Thursday, March 25, 2010

Gone With The Wind (1939)

Director: Victor Fleming
Cast: Vivien Leigh, Olivia de Havilland, Clark Gable, Leslie Howard
Genre: Drama, Romance
Other Nominees: Dark Victory, Goodbye Mr. Chips, Love Affair, Mr. Smith Goes to Washington, Ninotchka, Of Mice and Men, Stagecoach, The Wizard of Oz, Wuthering Heights

This is the most intimidating synopsis I have had to write so far because what more is there to say that has not already been said about Gone With the Wind? If you search the internet you will find an endless sea of praise for this amazing film and in the end I fear that I have very little to add to it. So I will simply do what I can and talk about some of the surprises I found within this brilliant film.

This is an epic film with a run time of almost four hours and in this time we follow the story of one Scarlett O’Hara (Vivien Leigh). When we first meet Scarlett it is 1861 and she is the daughter of a wealthy southern plantation owner. We quickly learn that Scarlett is the center of her own universe, manipulating everyone around her to get her way, and content in the knowledge that every man she meets worships her. But her world comes to an abrupt end when war comes to the South and the Yankee army invades. We watch as she falls into desperate poverty, and then uses her honed powers of manipulation to claw her way out again. As a viewer you build a love/hate relationship with Scarlett, veering from loathing her wicked ways, towards pitying and admiring her resolve and then back to loathing again, and this tug of war on your heart carries throughout the entire film.

After multiple cases of her preying on men, including her obsession with a married man and her continued efforts to steal him away from his wife, you begin to wonder if she is capable of true love at all. When her first husband dies while away at war she laments that her “life is over” because “nothing will ever happen to me again”, clearly being more upset about her status as a widow than about the death of her husband. But beneath her selfish nature we slowly begin to learn that she is capable of loving a man even though her stubbornness leads to her fighting the feeling for almost the entire film.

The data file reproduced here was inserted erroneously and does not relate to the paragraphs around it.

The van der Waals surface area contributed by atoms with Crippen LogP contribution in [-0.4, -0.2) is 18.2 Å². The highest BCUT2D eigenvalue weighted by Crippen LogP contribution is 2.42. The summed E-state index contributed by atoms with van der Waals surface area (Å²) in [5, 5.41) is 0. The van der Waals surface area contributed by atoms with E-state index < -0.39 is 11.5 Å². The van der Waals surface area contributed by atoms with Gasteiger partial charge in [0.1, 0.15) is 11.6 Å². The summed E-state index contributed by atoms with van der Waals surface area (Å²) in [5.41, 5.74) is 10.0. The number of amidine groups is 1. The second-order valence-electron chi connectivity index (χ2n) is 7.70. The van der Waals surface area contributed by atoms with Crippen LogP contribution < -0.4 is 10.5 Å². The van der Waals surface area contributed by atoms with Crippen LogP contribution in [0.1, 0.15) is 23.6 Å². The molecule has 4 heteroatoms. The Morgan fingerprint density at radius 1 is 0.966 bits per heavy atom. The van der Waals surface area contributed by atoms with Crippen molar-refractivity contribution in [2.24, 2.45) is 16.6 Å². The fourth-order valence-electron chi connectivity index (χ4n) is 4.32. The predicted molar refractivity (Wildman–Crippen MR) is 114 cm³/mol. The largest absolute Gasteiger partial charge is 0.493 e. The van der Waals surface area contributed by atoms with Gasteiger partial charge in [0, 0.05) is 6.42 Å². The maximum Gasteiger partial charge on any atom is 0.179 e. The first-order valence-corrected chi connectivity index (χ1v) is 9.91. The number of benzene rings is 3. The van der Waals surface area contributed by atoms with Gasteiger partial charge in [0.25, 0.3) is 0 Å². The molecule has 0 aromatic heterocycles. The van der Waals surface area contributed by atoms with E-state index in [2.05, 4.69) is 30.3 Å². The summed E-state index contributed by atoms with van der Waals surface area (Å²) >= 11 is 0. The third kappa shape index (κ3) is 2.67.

We meet her true love interest early in the story in the form of the swaggering debonair Rhett Butler, played by Clark Gable. We have seen Clark before on this blog in It Happened One Night and Mutiny on the Bounty but this was clearly the role he was born to play. The single greatest thing about Rhett Butler is that, like Scarlett, he makes no apologizes for what he is. He fraternizes with prostitutes, drinks, smokes, gambles, and is content to do so. He is attracted to Scarlett from the moment he meets her but not for the same reason the other men fawn all over her. He loves Scarlett because he knows her, because in her he sees a female version of himself, and he seems to be the only man who understands what he is up against with her. His immunity to her ways makes for very entertaining interactions. He constantly pokes fun at her and calls her out when she tries to play her mind games and it really is hard not to start enjoying seeing it as much as he enjoys doing it.
Scarlett: Sir, you are no gentleman.
Rhett Butler: And you, Miss, are no lady.

The romance between the two is the central storyline of the film but it is set to an incredibly rich background. After the war starts there are some truly amazing special effects as the city of Atlanta gets bombarded by Sherman and the Yankee army. One scene recalls to my mind as Rhett leads a panicked horse and the ladies through an ammunition dump as explosions happen all around. A many storied building crashes down in flames in front of the party as they desperately try to escape the city. This is a film that cost a staggering 3.7 million dollars to make and in 1939 that was a lot of money! But the investment can be seen throughout as this film really does reach a standard of excellence that is rare in Hollywood.

Gone With the Wind is the first Oscar winning film to be shot in Technicolor, a technique that came with tremendous cost and ate up most of the aforementioned budget. While being the first color Oscar Winning film I was surprised to learn that shooting films in color was a technology that was a around since 1908 but was rarely used because of the expense involved. Hollywood made the first color feature film almost twenty years earlier in 1922 (The Toll of the Sea). This surprised me because most people I know consider The Wizard of Oz to be the first example of color being used in film.

Speaking of Oz it should be said that the nominations list for Best Picture in 1940 was very impressive and the fact that Gone With The Wind came out on top just emphasizes the magnitude of the film. Not only did it beat out Frank Capra directing his usual suspects of Jean Arthur and James Stewart in Mr. Smith Goes to Washington, John Ford directing John Wayne in the classic Stagecoach, but it also beat out The Wizard of Oz itself! Add to that list Goodbye Mr. Chips and Of Mice and Men and to me you have what could be the most hotly contended Best Picture nominations list of all time.

I will leave you with another link to American Film Institutes top 100 movie quotes of all time. I reference the list because Gone With the Wind gets three mentions which again highlights how significant a film this is. Below are the three quotes that made the list and their positions in parenthesis but frankly I think the quote that has the honor of calling itself the greatest movie quote of all time (at least according to AFI) needs no introduction:

As God is my witness, I’ll never be hungry again (59)
After all, tomorrow is another day! (31)
Frankly My Dear, I don’t give a damn. (1)

Full list:

Next Up: Rebecca

1 comment:

  1. It is intimidating to write about Gone With the Wind! Who killed RHETT BUTLER? No one has written it until now: